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Artist conjured up Harry Potter's world
Mary GrandPre waved her pastel wand, sprinkling magic hues across a fantasy.
By Lennie Bennett, Times Art Critic
Published July 15, 2007
Along came Harry and for Mary GrandPre, life would never be quite the same.
GrandPre, a Sarasota resident, is the artist who has created the book covers and inside illustrations for the American edition of the series since its inception in 1998. She is also one of the few people who reads the books in advance. No, she won't discuss Harry Potter and the Deathly Hallows, and, yes, she's tired of being pumped for plot tips. Her work with the Hogwarts gang comes to an end with the publication of this seventh and final installment, which goes on sale Saturday.
But GrandPre's reputation was secure long before the Harry Potter juggernaut. Years prior to Harry, Hermione, Ron, Dumbledore and You-Know-Who, she was an award-winning commercial artist. As much as she has enjoyed the magical ride with these books, GrandPre, 53, is ready to reclaim normality and to continue with a career that has included covers for Time and Atlantic Monthly, art for the DreamWorks movies Antz and Ice Age, and numerous books, including one for children that she co-wrote and illustrated with her husband, artist Tom Casmer.
GrandPre, the youngest of four siblings, was born in South Dakota but grew up in Minnesota, where her parents moved when she was an infant. Her father, a carpenter, and mother, a cashier, instilled a strong work ethic in her, she says. After high school she landed in "a bad marriage," got a divorce and waited tables. Always artistically gifted, GrandPre enrolled in the Minneapolis College of Art and Design when she was 27. She left before graduating.
"I got done what I was going to do there," she said. "I wanted to work, to support myself."
She built a strong portfolio, developing a unique style, usually working in pastels, combining softly blended colors with full, geometric forms and a dash of mystery, surrealism and glowing richness that pays homage to some of her favorite artists: Marc Chagall, Charles Sheeler and Henry Moore. It was her style that prompted publisher Scholastic, which had worked with GrandPre on other children's books, to hire her for the first Harry Potter novel, its representative saying there might be more to come.
Her visual interpretation of the boy wizard puts a delightful face on the character as he grows up. The task, she says, isn't difficult "because J.K. Rowling is so descriptive. I spend a week doing sketches and then there's a lot of back-and-forth with the publisher. I usually have about two weeks to do the final art."
An increasing challenge has come in choosing the details for the covers and chapter art, which reveal hints but do not disclose the plot. The cover for Harry Potter and the Deathly Hallows is her favorite.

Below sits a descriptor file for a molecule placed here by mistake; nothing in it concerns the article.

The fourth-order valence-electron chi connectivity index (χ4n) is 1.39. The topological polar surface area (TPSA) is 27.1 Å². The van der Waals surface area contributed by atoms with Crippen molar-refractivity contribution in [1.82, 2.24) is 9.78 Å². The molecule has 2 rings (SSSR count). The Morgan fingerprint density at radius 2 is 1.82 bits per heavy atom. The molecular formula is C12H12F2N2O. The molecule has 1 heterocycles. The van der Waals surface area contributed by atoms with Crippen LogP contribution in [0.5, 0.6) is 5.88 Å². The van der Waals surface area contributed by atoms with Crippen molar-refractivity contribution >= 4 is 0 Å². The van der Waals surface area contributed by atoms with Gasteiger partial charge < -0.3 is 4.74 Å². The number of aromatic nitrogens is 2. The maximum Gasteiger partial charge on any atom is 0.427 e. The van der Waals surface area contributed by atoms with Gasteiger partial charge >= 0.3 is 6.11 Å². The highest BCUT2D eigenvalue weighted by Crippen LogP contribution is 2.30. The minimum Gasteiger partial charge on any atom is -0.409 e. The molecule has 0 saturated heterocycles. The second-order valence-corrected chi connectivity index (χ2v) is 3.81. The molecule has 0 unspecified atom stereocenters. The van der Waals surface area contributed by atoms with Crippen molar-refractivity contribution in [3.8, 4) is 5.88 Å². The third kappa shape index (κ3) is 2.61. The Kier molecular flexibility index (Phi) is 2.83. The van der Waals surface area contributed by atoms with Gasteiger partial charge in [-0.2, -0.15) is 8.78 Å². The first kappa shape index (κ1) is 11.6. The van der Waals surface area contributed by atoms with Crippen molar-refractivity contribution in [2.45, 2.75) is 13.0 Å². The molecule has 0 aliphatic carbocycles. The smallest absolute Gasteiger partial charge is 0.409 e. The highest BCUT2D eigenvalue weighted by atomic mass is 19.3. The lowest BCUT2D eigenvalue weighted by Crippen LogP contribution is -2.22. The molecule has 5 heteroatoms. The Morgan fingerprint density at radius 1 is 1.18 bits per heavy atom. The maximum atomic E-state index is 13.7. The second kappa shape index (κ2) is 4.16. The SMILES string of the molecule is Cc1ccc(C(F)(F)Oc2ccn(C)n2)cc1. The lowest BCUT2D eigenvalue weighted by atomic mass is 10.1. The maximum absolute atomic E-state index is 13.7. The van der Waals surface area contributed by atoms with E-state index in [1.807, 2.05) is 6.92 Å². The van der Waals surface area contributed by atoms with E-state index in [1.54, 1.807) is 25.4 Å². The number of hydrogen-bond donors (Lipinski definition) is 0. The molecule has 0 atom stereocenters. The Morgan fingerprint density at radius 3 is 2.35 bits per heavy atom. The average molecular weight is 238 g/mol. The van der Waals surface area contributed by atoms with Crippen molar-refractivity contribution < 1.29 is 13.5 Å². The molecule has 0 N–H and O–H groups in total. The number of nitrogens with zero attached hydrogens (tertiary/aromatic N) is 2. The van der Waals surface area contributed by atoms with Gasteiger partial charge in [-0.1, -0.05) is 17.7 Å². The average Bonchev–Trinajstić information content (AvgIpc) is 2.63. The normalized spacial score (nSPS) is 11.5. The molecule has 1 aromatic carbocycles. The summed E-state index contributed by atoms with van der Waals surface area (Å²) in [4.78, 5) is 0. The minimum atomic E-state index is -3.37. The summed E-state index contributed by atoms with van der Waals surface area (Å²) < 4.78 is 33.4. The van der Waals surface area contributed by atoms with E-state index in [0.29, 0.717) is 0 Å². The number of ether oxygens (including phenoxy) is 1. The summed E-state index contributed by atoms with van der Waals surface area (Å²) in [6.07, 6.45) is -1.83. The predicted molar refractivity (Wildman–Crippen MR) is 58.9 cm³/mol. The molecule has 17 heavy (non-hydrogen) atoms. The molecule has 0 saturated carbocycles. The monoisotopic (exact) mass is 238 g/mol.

"It's dramatic, and the expanse of it is almost like a stage," she said.
Although Harry Potter made her famous beyond the world of illustrators, he has made her comfortable, not rich.
Illustrators usually own the originals, and the Harry Potter art, reproduced in prints and posters, is a cash cow. (Please see box about a show and sale of limited edition prints at Nuance Galleries in Tampa.)
"Harry Potter is not a typical arrangement," GrandPre said. "After the first book, Scholastic wanted control; it was so huge with so many spinoffs. I sold the copyright. I get a flat fee."
She's not complaining. She and Casmer moved from Minneapolis to Sarasota about four years ago when he was named head of the illustration department at the Ringling College of Art and Design. She loves the mild winters here. The couple traveled to China in 2006 to adopt a daughter, Julia, now 2 1/2. GrandPre works from a studio in her home so she can be with Julia.
She has all the assignments she wants and routinely turns down jobs. At the moment, she is working on a new children's book for HarperCollins Publishers titled Schmuel that reworks an old folk tale, collaging fabrics with acrylics. She said the different medium has been a fun departure.
"I have always kept my nose to the grindstone," she said. "Being self-employed requires a lot of discipline. I'm not the workaholic I once was. I've been a mom for only six months, and my priorities are changing."
In the past she preferred editorial assignments, such as magazine covers, but now leans toward children's books.
"The schedules are flexible enough to have a family life," she said.
She's creating more of her own noncommercial art which, she says, brings her "the most personal joy." There are no plans for a gallery show because "putting one together is so time-consuming."
She is frequently asked to make personal appearances at bookstores and schools, which have kept her especially busy during the countdown for the Deathly Hallows release.
And GrandPre is now a proud college graduate.
"My college contacted me two years ago," she said, "and I was able to earn the remaining credits by delivering some lectures there. I never really needed (the diploma) and it was almost humorous after so many years but it's also satisfying. Getting it was great."
She believes she will always be associated with Harry Potter.
"I got lucky, but my portfolio is what got me that job," she said. "It will probably be the most popular thing, but it's not the defining thing."
Picturing Potter If you're looking for Harry Potter art, Nuance Galleries, 804 S Dale Mabry Highway, Tampa, has 14 limited edition prints for show and sale through Aug. 15, taken from Mary GrandPre's original Harry Potter art, such as that shown here. Also available are prints made from Jim Salvati's drawings for the Warner Bros. movies. For information and hours, call (813) 875-0511 or e-mail email@example.com.